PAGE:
UNIDENTIFIED MALE: Police. Open the door.

SIDNER (voice-over): Fear and desperation are exploding in immigrant communities across the country after the Trump Administration announced raids by Immigration and Customs Enforcement agents are set to begin this weekend.

"Psychologically, you live in fear. You live thinking that any day, any moment, you will get a knock on the door."

SIDNER (voice-over): He lays out his documents to show he pays his taxes. He's worked hard as a repairman to achieve the American dream.

SIDNER: Do you think the president has achieved his goal of making people who are here undocumented want to leave?

"Yes, he's achieved that. There are many people who don't have a choice," he says.

He knows the life built with his wife together in California could be wiped away with a knock on the door from an ICE agent. He says he left El Salvador for economic reasons after his first wife died in childbirth and he could not make enough money to provide for his three children there.

He entered the U.S. illegally via the Rio Grande in 2005, missed a court date and the court ordered his deportation. He said that is his only crime. He's been trying to remedy it through the courts, which includes making scheduled visits with ICE, which leaves him even more vulnerable.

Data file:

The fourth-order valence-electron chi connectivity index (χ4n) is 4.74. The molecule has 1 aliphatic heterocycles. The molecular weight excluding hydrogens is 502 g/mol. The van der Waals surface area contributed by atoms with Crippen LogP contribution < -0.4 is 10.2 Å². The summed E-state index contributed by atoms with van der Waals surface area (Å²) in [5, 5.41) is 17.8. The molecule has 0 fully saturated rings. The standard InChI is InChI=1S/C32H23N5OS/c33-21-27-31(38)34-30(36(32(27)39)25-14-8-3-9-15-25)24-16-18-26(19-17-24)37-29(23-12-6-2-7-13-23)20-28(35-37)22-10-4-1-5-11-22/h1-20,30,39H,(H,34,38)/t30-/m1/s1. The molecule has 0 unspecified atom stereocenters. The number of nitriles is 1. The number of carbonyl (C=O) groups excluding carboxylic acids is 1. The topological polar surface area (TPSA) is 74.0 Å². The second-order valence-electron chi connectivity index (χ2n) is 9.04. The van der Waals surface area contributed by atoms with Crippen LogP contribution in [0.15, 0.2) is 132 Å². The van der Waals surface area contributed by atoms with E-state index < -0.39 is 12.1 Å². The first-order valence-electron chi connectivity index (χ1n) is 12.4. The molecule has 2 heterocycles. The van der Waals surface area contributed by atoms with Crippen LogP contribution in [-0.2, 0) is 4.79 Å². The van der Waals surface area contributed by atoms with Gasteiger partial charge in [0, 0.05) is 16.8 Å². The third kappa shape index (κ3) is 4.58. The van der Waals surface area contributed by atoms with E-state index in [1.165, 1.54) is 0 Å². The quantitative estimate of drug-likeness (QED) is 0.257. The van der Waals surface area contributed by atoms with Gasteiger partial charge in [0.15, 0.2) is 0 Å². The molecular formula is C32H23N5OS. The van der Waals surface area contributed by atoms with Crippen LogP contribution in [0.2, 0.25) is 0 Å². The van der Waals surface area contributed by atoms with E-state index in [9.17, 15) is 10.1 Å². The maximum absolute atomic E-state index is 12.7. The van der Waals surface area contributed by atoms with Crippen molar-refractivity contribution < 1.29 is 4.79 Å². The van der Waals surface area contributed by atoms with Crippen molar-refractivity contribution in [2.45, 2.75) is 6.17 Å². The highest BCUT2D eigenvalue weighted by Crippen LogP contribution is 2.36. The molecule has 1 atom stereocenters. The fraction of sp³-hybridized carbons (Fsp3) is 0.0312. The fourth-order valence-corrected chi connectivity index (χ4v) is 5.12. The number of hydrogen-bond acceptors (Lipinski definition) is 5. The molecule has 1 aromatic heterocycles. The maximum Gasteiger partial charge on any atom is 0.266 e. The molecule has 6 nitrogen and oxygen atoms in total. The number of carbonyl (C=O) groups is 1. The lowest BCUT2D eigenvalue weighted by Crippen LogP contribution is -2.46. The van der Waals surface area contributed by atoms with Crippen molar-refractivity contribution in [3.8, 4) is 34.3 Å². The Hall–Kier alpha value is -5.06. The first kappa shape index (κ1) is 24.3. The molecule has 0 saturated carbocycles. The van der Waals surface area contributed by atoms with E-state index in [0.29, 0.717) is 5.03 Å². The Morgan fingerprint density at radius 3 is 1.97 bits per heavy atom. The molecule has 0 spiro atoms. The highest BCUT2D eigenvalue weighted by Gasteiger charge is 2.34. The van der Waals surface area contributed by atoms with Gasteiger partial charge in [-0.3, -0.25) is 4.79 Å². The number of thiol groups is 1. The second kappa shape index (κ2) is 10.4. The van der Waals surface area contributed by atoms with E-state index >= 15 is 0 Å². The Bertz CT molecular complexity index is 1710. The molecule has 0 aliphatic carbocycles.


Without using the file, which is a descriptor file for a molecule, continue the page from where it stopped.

At his church...

ADA VAILENTE, PASTOR: I'm putting myself, my church at risk.

SIDNER (voice-over): -- his pastors made clear they're willing to face the consequences of helping the undocumented.

A. VALIENTE: This is what we need to do. We need to walk beside our vulnerable.

SIDNER (voice-over): Their church is a member of a network of churches preparing --


SIDNER (voice-over): -- this emergency shelter for people to go into hiding in the short term and if need be, indefinitely.

MELVIN VALIENTE, PASTOR: We have a higher law, the law of love, compassion and the law of God.

SIDNER: A Trump Administration official says that there are about a million people that have deportation orders similar to the gentleman that we spoke with and that thousands of people that have those orders will be targets of ICE.